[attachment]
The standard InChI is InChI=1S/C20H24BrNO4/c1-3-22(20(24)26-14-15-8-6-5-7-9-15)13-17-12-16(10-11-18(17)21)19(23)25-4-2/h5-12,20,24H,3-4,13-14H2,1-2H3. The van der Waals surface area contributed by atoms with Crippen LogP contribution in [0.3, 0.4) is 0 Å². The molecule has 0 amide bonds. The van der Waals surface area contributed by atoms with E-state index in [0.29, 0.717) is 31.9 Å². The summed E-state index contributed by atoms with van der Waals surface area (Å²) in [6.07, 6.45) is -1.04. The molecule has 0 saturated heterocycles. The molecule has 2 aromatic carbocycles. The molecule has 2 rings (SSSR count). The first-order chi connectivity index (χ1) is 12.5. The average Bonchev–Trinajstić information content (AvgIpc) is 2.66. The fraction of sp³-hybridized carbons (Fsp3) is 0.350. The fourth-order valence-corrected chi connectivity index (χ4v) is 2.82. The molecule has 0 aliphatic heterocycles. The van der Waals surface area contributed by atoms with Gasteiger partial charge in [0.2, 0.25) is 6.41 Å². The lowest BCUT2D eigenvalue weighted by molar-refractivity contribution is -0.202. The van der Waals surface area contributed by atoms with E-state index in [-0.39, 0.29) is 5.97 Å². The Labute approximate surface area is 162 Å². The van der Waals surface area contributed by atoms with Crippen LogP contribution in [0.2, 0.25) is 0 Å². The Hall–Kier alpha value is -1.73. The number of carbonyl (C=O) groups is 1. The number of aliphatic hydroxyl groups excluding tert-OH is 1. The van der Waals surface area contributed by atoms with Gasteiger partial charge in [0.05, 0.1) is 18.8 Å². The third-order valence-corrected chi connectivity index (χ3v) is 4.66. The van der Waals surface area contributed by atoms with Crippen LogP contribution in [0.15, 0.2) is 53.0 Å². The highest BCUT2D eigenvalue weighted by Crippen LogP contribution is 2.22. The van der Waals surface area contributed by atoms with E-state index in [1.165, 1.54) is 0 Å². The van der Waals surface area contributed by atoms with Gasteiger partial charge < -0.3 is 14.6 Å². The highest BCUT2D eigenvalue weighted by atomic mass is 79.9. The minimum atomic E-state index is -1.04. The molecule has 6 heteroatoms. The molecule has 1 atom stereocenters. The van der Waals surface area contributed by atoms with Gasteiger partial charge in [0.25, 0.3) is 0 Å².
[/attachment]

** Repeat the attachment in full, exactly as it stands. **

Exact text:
The standard InChI is InChI=1S/C20H24BrNO4/c1-3-22(20(24)26-14-15-8-6-5-7-9-15)13-17-12-16(10-11-18(17)21)19(23)25-4-2/h5-12,20,24H,3-4,13-14H2,1-2H3. The van der Waals surface area contributed by atoms with Crippen LogP contribution in [0.3, 0.4) is 0 Å². The molecule has 0 amide bonds. The van der Waals surface area contributed by atoms with E-state index in [0.29, 0.717) is 31.9 Å². The summed E-state index contributed by atoms with van der Waals surface area (Å²) in [6.07, 6.45) is -1.04. The molecule has 0 saturated heterocycles. The molecule has 2 aromatic carbocycles. The molecule has 2 rings (SSSR count). The first-order chi connectivity index (χ1) is 12.5. The average Bonchev–Trinajstić information content (AvgIpc) is 2.66. The fraction of sp³-hybridized carbons (Fsp3) is 0.350. The fourth-order valence-corrected chi connectivity index (χ4v) is 2.82. The molecule has 0 aliphatic heterocycles. The van der Waals surface area contributed by atoms with Gasteiger partial charge in [0.2, 0.25) is 6.41 Å². The lowest BCUT2D eigenvalue weighted by molar-refractivity contribution is -0.202. The van der Waals surface area contributed by atoms with E-state index in [-0.39, 0.29) is 5.97 Å². The Labute approximate surface area is 162 Å². The van der Waals surface area contributed by atoms with Crippen LogP contribution in [0.2, 0.25) is 0 Å². The Hall–Kier alpha value is -1.73. The number of carbonyl (C=O) groups is 1. The number of aliphatic hydroxyl groups excluding tert-OH is 1. The van der Waals surface area contributed by atoms with Gasteiger partial charge in [0.05, 0.1) is 18.8 Å². The third-order valence-corrected chi connectivity index (χ3v) is 4.66. The van der Waals surface area contributed by atoms with Crippen LogP contribution in [0.15, 0.2) is 53.0 Å². The highest BCUT2D eigenvalue weighted by Crippen LogP contribution is 2.22. The van der Waals surface area contributed by atoms with E-state index in [1.165, 1.54) is 0 Å². The van der Waals surface area contributed by atoms with Gasteiger partial charge < -0.3 is 14.6 Å². The highest BCUT2D eigenvalue weighted by atomic mass is 79.9. The minimum atomic E-state index is -1.04. The molecule has 6 heteroatoms. The molecule has 1 atom stereocenters. The van der Waals surface area contributed by atoms with Gasteiger partial charge in [0.25, 0.3) is 0 Å².